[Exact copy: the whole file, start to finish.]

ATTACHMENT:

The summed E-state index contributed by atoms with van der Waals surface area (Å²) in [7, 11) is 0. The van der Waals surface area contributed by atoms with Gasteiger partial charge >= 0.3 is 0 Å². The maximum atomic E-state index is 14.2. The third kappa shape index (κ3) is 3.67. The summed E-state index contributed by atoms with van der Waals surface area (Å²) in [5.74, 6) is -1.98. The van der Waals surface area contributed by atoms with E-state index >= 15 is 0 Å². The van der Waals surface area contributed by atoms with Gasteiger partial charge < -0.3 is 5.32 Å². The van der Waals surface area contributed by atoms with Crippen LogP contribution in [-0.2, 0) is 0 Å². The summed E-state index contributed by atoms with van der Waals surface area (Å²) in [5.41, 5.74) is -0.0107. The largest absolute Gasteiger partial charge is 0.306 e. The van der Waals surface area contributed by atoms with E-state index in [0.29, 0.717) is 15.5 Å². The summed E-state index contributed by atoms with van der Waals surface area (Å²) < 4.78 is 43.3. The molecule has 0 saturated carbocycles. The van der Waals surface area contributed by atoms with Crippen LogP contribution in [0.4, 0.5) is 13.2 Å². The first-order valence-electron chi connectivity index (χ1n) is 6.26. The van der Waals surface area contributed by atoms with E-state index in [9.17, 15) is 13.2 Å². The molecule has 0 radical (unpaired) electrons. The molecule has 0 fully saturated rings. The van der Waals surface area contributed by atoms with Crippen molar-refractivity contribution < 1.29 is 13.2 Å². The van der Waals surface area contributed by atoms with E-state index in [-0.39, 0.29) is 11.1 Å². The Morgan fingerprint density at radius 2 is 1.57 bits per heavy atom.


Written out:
The summed E-state index contributed by atoms with van der Waals surface area (Å²) in [7, 11) is 0. The van der Waals surface area contributed by atoms with Gasteiger partial charge >= 0.3 is 0 Å². The maximum atomic E-state index is 14.2. The third kappa shape index (κ3) is 3.67. The summed E-state index contributed by atoms with van der Waals surface area (Å²) in [5.74, 6) is -1.98. The van der Waals surface area contributed by atoms with E-state index >= 15 is 0 Å². The van der Waals surface area contributed by atoms with Gasteiger partial charge < -0.3 is 5.32 Å². The van der Waals surface area contributed by atoms with Crippen LogP contribution in [-0.2, 0) is 0 Å². The summed E-state index contributed by atoms with van der Waals surface area (Å²) in [5.41, 5.74) is -0.0107. The largest absolute Gasteiger partial charge is 0.306 e. The van der Waals surface area contributed by atoms with E-state index in [0.29, 0.717) is 15.5 Å². The summed E-state index contributed by atoms with van der Waals surface area (Å²) < 4.78 is 43.3. The molecule has 0 saturated carbocycles. The van der Waals surface area contributed by atoms with Crippen LogP contribution in [0.4, 0.5) is 13.2 Å². The first-order valence-electron chi connectivity index (χ1n) is 6.26. The van der Waals surface area contributed by atoms with E-state index in [9.17, 15) is 13.2 Å². The molecule has 0 radical (unpaired) electrons. The molecule has 0 fully saturated rings. The van der Waals surface area contributed by atoms with Crippen molar-refractivity contribution < 1.29 is 13.2 Å². The van der Waals surface area contributed by atoms with E-state index in [-0.39, 0.29) is 11.1 Å². The Morgan fingerprint density at radius 2 is 1.57 bits per heavy atom.